Welcome to the Dystopian Major – the PGA Championship that weirdly we may never forget
It’s 11pm on a Friday night and Dominik Holyer, the man on whom Steve Coogan allegedly based the character of Alan Partridge, is asking viewers, whose number can surely barely stretch into four figures, to send in their funniest golfing stories.
“But keep them clean,” he stresses, and you can imagine him in your living room giving you that look, eyebrows raised, pointing his finger in your direction. Not that anyone, surely, would be considering replying, clean or otherwise.
To be fair to Holyer, the hooter has just sounded and the players have been called off the course. There is no live golf for Eleven Sports to show and their entire golfing back catalogue stretches to, err, the previous 36 hours of this tournament.
Nevertheless, this is the nadir. The 100th PGA Championship, for a variety of reasons, has officially become the Dystopian Major.
It is the golfing equivalent of George Orwell’s 1984, Margaret Attwood’s The Handmaid’s Tale and Aldous Huxley’s Brave New World – all rolled into one.
It is a major that no-one is watching, over here for a start. We may never know the official figures but on the first night the easiest way to tune into the action was on Eleven Sports’ Facebook page and in prime-time there were between 4,000 and 6,000 people watching.
For those of us refusing to be deterred from watching major golf, it didn’t really matter who was doing the commentating and summarising so long as the action was there in front of us. And with few commercial breaks, there was less jaw-jaw and more tour-draw than we are used to.
On the down side, while the St Louis sports fans undoubtedly deserve a major and course snobs like me should stop drivelling on about what an average Robert Trent Jones remodelled 1950s parkland Bellerive really is, the more coverage you watch, the more the sheer mediocrity of the venue became harder to ignore.
There are only so many times you can watch 515-yard par 4s with greens that are designed to receive wedge shots and pointless expanses of shallow fairway bunkers before it makes you sigh.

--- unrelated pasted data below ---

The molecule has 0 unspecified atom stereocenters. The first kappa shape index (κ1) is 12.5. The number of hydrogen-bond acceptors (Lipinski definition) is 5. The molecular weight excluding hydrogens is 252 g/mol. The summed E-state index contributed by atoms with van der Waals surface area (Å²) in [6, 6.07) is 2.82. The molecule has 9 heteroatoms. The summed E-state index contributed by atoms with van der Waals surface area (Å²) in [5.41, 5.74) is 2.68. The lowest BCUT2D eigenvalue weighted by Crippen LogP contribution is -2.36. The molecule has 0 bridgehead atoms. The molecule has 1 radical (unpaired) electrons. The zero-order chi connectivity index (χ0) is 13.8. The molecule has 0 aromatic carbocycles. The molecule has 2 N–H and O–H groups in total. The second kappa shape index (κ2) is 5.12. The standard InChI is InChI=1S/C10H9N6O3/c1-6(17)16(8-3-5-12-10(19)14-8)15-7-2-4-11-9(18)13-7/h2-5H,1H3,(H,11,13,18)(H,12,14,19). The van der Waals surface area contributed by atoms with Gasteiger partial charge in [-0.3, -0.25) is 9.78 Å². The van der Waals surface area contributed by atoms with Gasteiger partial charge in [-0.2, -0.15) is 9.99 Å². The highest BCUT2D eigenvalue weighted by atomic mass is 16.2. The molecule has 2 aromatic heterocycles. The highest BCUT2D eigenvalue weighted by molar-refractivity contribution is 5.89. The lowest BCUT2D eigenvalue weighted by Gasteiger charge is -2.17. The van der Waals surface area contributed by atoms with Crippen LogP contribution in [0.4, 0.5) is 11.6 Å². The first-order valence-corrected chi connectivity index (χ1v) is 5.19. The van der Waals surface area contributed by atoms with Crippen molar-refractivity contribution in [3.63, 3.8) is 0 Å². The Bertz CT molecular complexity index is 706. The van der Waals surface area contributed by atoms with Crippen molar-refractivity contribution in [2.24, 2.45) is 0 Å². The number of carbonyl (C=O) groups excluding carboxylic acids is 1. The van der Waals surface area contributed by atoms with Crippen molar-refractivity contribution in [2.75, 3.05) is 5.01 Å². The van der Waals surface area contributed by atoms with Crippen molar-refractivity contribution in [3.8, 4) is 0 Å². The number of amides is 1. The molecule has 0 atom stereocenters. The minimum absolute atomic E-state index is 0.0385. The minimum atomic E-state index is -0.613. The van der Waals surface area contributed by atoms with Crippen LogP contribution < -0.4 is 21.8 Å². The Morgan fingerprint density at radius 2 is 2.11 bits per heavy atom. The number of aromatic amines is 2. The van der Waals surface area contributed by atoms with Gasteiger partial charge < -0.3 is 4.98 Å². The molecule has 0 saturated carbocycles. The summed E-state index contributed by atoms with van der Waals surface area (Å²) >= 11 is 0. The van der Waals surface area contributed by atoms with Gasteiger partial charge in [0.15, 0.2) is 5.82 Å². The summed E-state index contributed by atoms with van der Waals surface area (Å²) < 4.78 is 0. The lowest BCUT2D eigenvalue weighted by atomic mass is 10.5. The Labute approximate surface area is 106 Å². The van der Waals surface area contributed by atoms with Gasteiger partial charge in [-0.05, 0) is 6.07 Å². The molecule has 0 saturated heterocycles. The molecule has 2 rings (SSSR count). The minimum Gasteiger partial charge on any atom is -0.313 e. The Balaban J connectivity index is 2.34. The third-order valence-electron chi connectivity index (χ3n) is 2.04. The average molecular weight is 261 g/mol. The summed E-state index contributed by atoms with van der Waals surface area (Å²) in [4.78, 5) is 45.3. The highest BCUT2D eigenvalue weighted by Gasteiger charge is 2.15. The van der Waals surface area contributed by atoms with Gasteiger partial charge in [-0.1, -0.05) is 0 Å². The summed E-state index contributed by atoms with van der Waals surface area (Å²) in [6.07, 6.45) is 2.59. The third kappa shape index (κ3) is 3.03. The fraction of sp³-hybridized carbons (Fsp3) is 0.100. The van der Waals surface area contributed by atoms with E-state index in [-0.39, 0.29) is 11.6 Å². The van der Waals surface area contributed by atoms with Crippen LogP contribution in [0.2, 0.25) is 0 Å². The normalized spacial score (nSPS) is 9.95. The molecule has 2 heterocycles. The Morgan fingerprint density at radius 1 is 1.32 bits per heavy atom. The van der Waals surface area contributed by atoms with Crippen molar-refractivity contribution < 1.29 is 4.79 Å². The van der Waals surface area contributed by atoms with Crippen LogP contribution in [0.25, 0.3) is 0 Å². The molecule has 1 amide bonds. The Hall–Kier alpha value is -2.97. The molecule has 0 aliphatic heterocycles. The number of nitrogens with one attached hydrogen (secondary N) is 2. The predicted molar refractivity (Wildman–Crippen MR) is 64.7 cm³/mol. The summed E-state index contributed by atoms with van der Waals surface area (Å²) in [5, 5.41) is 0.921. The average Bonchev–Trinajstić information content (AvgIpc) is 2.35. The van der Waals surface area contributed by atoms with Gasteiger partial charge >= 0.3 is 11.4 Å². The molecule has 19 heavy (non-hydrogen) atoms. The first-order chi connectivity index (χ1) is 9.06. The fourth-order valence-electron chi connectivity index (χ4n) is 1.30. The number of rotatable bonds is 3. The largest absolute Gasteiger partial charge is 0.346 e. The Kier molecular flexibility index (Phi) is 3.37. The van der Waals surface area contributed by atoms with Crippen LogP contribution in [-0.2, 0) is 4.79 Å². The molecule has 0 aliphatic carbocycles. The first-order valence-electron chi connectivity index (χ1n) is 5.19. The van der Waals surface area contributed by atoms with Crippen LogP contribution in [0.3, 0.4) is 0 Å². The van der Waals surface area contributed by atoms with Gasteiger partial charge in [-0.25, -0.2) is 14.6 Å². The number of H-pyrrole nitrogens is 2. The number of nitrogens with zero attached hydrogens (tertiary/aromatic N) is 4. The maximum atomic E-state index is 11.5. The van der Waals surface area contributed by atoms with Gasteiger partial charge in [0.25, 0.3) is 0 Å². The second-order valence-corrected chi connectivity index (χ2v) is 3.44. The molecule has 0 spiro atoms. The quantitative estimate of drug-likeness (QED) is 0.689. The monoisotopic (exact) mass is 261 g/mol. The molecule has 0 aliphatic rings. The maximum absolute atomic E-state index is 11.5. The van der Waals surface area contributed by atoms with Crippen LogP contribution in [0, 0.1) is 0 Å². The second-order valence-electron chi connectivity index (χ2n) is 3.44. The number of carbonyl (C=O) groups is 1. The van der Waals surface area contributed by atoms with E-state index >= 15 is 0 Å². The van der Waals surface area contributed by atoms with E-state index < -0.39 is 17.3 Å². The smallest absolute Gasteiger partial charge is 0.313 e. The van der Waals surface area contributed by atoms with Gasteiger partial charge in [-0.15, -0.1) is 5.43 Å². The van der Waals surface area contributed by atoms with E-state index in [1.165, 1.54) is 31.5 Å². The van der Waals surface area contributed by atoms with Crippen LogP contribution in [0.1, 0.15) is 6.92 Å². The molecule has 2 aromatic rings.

It feels somehow inevitable, despite the promising sight of Thomas Pieters on the leaderboard, plus the more customary excellence of Francesco Molinari, Jon Rahm and Justin Rose, that we will see an American winner. If not Dustin Johnson then Brooks Koepka. If neither then Rickie Fowler. And if all three of the above fail to get the job done then presumably Gary Woodland or Kevin Kisner.
Nothing exciting to see here, European golf fans. Roll on the Ryder Cup.
Even the extra hour of time difference is another factor against us – pushing the coverage deeper into the night.
And that’s before we get the oh-so-predictable weather delays, so often a feature of steamy August golf in the States, especially away from the coast.
Then there is the date, just three weeks after that memorable Open at Carnoustie. It’s too soon to be playing another major. Plus there is a WGC in between, and Firestone always saps the enthusiasm for inland, linear, subtlety-free, American parkland golf.
That this is the last PGA Championship to be played in August seems to be an act of euthanasia. It’s time to try something else. Whether the new May slot in the calendar can entirely dispel the lethargy this tournament is currently weighed down by, we shall see.
Right now, March’s Players Championship looks like a much more appealing prospect.
In years to come, we might have a new major. And if so, we indefatigable few will always be able to say we were there when Holyer was trying to fill the dead air during that second-round weather delay at Bellerive in 2018. We will never forget the bond we forged during the Dystopian Major.